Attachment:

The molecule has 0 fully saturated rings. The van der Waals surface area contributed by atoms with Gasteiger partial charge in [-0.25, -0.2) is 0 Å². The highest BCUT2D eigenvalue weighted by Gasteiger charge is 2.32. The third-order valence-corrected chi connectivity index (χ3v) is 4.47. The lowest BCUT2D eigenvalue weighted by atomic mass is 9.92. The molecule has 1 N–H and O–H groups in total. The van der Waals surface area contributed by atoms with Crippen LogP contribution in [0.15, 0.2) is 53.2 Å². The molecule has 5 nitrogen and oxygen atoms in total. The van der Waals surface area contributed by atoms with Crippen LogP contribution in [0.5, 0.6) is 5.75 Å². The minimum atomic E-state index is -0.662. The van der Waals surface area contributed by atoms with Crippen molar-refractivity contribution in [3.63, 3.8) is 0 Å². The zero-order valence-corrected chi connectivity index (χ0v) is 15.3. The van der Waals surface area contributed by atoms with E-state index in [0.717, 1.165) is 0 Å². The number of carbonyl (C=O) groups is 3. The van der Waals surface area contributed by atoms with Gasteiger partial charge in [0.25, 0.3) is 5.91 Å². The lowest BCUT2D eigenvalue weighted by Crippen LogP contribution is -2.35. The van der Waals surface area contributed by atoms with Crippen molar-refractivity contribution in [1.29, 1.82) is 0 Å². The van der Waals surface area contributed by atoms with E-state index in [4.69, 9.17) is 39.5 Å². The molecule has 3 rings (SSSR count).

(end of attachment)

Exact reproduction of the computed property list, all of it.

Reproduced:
The molecule has 0 fully saturated rings. The van der Waals surface area contributed by atoms with Gasteiger partial charge in [-0.25, -0.2) is 0 Å². The highest BCUT2D eigenvalue weighted by Gasteiger charge is 2.32. The third-order valence-corrected chi connectivity index (χ3v) is 4.47. The lowest BCUT2D eigenvalue weighted by atomic mass is 9.92. The molecule has 1 N–H and O–H groups in total. The van der Waals surface area contributed by atoms with Crippen LogP contribution in [0.15, 0.2) is 53.2 Å². The molecule has 5 nitrogen and oxygen atoms in total. The van der Waals surface area contributed by atoms with Crippen LogP contribution in [0.5, 0.6) is 5.75 Å². The minimum atomic E-state index is -0.662. The van der Waals surface area contributed by atoms with Crippen molar-refractivity contribution in [3.63, 3.8) is 0 Å². The zero-order valence-corrected chi connectivity index (χ0v) is 15.3. The van der Waals surface area contributed by atoms with E-state index in [0.717, 1.165) is 0 Å². The number of carbonyl (C=O) groups is 3. The van der Waals surface area contributed by atoms with Gasteiger partial charge in [0.25, 0.3) is 5.91 Å². The lowest BCUT2D eigenvalue weighted by Crippen LogP contribution is -2.35. The van der Waals surface area contributed by atoms with Crippen molar-refractivity contribution in [1.29, 1.82) is 0 Å². The van der Waals surface area contributed by atoms with E-state index in [4.69, 9.17) is 39.5 Å². The molecule has 3 rings (SSSR count).